Hamburger Mary’s Gets Blessing from City Hall

With Entertainment Commission approval, the proposed Castro Hamburger Mary’s has its burgers in a row and claims they will finally open “after Labor Day”.

Holy Mary, mother of God — something is finally happening in the long-promised but eternally delayed attempt to open a Hamburger Mary’s franchise at the 531 Castro location that used to be The Patio, a space which has been vacant for 15 freakin’ years. At a Tuesday night San Francisco Entertainment Commission meeting, Hamburger Mary’s was unanimously granted a Place of Entertainment permit and a restaurant representative vowed the burger joint would be open “after Labor Day.”

Followers of this maddeningly delayed attempt to resurrect the iconic SoMa-born burgers-and-drag-show franchise Hamburger Mary’s know that the proposed location, The Patio at Castro and 18th streets, was closed in 2002 for structural renovations and never reopened. Since then, we’ve received news that Hamburger Mary’s was coming to that location in 2014, the Planning Commission approved Hamburger Mary’s later that year, and we’ve seen Hamburger Mary’s job openings being posted in 2015. But the entire scenario has remained bizarrely on pause ever since, until a recent Place of Entertainment hearing notice popped on the front door of the space last month.

Joe Kukura, SF Weekly

SF Weekly’s attempts to reach the location’s owner Les Natali (who also owns Castro bars Badlands and Toad Hall) were unsuccessful, and he was not in attendance at the commission meeting. But the Planning Commission did elaborate a little bit upon the Hamburger Mary’s permit request.    

“They plan on having comedy and drag performances, lip-synching, live and recorded music, music videos, charity bingo games and karaoke” SF Planning Department deputy director Maggie Weiland tells SF Weekly ‘They can always expand upon their planned entertainment down the road, if they so desire. A Place of Entertainment permit would not limit the type of entertainment. It sounds like they’re harkening back to the old Hamburger Mary’s and wanting to have drag performances going on while patrons eat at the restaurant.”

Weiland also noted that the 531 Castro Street location has been approved for a 5,844 square-foot restaurant to operate daily from 10 a.m. til 2 a.m. Last night’s approval allows Hamburger Mary’s to host live entertainment as late as 1:30 a.m. and the restaurant’s general manager Larry Metzger claims that the issuance of a live entertainment permit is what has held the location back from opening for so long.

“This [live entertainment] aspect of it is so integral to Hamburger Mary’s image that we needed this piece to be able to move forward,” Metzger said at the meeting. “This part, we thought, was essential to get in place.”

This seems an implausible explanation for the old Patio space being shuttered for an entire 15 years. Entertainment commissioner Laura Thomas complained of “a lot of frustration about how long that space has sat vacant” and noted, “there’s been a sadness and a frustration that this space has been empty and inactivated for so long.”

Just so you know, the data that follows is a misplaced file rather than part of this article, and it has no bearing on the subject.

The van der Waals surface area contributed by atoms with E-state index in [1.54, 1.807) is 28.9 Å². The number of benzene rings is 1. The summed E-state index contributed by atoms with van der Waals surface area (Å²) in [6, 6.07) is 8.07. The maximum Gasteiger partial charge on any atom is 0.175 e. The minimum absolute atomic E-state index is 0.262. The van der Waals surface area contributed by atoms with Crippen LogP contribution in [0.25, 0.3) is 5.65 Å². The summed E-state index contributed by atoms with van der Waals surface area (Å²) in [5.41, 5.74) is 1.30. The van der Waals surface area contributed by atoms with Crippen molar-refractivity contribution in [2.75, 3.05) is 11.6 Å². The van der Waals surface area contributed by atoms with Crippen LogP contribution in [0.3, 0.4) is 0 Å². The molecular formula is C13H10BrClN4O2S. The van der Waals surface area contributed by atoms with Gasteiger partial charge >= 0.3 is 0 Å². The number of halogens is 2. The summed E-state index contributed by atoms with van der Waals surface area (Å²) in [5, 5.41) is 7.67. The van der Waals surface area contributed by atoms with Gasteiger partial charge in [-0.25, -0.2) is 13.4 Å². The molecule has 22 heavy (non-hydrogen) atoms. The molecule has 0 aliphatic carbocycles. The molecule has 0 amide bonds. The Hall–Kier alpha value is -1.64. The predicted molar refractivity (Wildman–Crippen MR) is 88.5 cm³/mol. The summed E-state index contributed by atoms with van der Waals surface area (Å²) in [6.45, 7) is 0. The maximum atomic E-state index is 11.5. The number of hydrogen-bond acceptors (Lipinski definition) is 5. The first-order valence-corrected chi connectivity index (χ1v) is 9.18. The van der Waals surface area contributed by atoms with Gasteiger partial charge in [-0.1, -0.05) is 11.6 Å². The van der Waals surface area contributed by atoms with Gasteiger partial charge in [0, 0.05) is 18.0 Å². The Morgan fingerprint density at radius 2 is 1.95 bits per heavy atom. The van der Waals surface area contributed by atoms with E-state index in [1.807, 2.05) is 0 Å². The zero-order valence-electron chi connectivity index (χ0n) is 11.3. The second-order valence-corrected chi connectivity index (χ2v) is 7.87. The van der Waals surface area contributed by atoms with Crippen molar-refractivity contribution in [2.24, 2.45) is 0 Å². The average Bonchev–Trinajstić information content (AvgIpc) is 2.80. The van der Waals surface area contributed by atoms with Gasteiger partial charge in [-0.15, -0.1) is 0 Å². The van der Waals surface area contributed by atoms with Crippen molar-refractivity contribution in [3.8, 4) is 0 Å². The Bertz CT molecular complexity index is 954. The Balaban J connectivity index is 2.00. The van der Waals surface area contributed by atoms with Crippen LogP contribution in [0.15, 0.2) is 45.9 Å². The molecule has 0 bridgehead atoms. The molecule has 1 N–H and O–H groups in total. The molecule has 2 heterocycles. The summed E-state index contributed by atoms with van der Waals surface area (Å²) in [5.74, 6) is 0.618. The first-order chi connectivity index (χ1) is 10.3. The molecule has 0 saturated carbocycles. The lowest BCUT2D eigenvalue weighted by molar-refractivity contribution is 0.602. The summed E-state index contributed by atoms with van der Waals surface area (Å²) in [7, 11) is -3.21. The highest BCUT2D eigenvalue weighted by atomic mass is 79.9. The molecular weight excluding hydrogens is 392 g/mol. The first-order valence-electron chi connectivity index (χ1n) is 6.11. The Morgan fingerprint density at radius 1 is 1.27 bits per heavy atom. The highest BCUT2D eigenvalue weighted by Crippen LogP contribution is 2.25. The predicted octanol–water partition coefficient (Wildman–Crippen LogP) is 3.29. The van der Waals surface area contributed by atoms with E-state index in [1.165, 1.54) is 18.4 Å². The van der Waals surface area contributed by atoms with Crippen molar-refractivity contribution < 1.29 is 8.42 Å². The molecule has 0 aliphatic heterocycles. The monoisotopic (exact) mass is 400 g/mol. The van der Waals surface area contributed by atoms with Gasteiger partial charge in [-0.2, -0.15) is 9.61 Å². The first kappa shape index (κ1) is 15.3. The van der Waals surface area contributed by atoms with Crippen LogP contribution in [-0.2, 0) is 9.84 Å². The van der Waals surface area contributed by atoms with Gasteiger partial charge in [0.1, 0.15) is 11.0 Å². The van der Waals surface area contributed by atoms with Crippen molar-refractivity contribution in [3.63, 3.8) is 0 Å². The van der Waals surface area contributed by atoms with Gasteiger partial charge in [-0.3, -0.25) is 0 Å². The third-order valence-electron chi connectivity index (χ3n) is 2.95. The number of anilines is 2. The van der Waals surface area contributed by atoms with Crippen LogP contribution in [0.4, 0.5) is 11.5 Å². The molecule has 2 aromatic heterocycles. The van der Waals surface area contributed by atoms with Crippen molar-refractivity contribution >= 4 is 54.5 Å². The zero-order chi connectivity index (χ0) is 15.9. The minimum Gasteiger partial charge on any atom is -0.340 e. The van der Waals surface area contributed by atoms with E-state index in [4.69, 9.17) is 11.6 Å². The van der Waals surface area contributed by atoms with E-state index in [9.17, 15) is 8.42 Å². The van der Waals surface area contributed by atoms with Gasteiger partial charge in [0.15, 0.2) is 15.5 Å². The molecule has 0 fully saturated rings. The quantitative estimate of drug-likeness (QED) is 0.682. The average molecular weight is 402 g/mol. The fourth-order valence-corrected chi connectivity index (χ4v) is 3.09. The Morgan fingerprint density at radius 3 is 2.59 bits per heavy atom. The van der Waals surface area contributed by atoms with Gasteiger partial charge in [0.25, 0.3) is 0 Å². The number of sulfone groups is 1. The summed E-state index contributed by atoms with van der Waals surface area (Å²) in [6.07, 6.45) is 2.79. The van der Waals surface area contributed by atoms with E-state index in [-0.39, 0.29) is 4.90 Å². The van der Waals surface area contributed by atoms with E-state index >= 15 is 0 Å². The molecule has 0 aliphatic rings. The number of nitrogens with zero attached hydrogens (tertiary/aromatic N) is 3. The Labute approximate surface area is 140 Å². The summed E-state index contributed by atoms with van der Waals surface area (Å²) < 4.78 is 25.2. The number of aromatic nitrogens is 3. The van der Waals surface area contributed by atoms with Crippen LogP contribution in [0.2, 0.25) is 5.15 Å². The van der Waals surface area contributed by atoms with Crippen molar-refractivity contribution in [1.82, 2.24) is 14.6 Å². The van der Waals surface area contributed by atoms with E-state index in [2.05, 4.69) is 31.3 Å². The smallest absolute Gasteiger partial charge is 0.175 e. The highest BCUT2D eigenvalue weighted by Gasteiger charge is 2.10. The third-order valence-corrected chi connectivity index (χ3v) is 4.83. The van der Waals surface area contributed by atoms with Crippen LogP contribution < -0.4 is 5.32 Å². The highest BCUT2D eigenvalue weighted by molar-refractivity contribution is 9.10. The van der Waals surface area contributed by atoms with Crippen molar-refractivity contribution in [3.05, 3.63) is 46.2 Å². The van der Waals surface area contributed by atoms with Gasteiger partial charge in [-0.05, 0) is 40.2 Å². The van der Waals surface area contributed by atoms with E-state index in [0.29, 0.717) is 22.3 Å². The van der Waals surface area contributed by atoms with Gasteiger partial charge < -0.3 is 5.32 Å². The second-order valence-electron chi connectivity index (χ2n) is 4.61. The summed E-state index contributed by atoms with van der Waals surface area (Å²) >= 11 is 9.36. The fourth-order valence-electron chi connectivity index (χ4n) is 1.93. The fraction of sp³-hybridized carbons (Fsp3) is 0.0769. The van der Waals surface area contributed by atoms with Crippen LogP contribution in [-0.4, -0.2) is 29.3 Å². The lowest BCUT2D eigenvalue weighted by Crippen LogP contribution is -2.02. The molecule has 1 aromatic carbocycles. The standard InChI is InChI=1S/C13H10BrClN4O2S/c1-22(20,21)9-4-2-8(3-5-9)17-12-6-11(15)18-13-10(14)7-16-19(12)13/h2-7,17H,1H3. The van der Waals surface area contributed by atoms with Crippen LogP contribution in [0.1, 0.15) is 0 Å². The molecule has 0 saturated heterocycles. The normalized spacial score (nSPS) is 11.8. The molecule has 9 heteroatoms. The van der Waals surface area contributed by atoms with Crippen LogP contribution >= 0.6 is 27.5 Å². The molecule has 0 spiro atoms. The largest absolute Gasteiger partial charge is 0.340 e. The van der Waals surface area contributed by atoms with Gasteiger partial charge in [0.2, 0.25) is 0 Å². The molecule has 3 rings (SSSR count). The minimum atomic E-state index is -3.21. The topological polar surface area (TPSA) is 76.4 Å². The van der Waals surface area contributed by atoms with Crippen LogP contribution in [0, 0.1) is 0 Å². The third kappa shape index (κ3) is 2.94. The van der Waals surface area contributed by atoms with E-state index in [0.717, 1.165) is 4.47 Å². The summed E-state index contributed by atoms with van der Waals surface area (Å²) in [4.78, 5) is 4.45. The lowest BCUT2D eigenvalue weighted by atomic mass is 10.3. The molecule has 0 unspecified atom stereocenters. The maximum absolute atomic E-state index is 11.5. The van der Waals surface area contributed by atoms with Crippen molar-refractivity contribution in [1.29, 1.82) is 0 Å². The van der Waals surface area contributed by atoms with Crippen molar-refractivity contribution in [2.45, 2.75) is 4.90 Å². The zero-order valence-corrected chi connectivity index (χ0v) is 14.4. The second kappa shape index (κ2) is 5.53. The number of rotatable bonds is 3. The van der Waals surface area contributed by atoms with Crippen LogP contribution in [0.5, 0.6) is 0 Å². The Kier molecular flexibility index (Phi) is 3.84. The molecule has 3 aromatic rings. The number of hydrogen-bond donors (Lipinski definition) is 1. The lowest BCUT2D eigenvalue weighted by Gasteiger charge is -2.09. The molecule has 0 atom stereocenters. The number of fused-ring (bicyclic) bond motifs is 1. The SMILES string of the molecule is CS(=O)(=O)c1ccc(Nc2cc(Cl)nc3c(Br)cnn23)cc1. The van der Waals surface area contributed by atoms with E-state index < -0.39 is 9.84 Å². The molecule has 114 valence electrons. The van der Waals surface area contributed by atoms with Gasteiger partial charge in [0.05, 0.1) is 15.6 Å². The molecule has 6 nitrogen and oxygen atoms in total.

Local residents were a little more pointed in their outrage. “This space has been vacant for more than 15 years, and I feel like we’re playing a charade that’s been inflicted on the community,” Castro resident James Foreman said at the meeting. “This is not the only space that Mr. Natali has that sits vacant and blights the neighborhood.”

Looking inside the location through its front windows, we do see relatively new furnishings, a bar stocked with wine, lights on, and ladders and tools indicating work is being done. That is apparent progress, and Metzger claimed the meeting that the Castro Hamburger Marty’s would be open “after Labor Day.”

Readers should note that while the name is Hamburger Mary’s, this is not the same business that operated at 12th Street and Folsom Street from 1972 to 2001.

Broke-Ass Stuart has a nice write-up of the history of Hamburger Mary’s, noting that original SoMa owners “Trixie” Jones and “Toulouse” Mulvey had a split in 1978 wherein Jones got to keep the original Folsom location but Mulvey retained the rights to the Hamburger Mary’s name. Mulvey opened another franchise in Hawaii and licensed out a few more locations, including West Hollywood and Chicago. But Mulvey later gave up the rights to the name in a lawsuit settlement, and the current Hamburger Mary’s franchise has no connections to the original owner or South of Market location.

There are 18 Hamburger Mary’s locations nationwide, which does qualify it as “formula retail” — something the franchise-averse Castro District is not supposed to have. This proposed Hamburger Mary’s got a formula retail exemption from the Planning Commission in 2014, which remains in effect.

While this permit is no guarantee that Hamburger Mary’s will really open anytime soon, we’re saying there’s a chance that longtime San Francisco fans will finally once again have a chance to “Eat, Drink, and Be Mary.”

Related Stories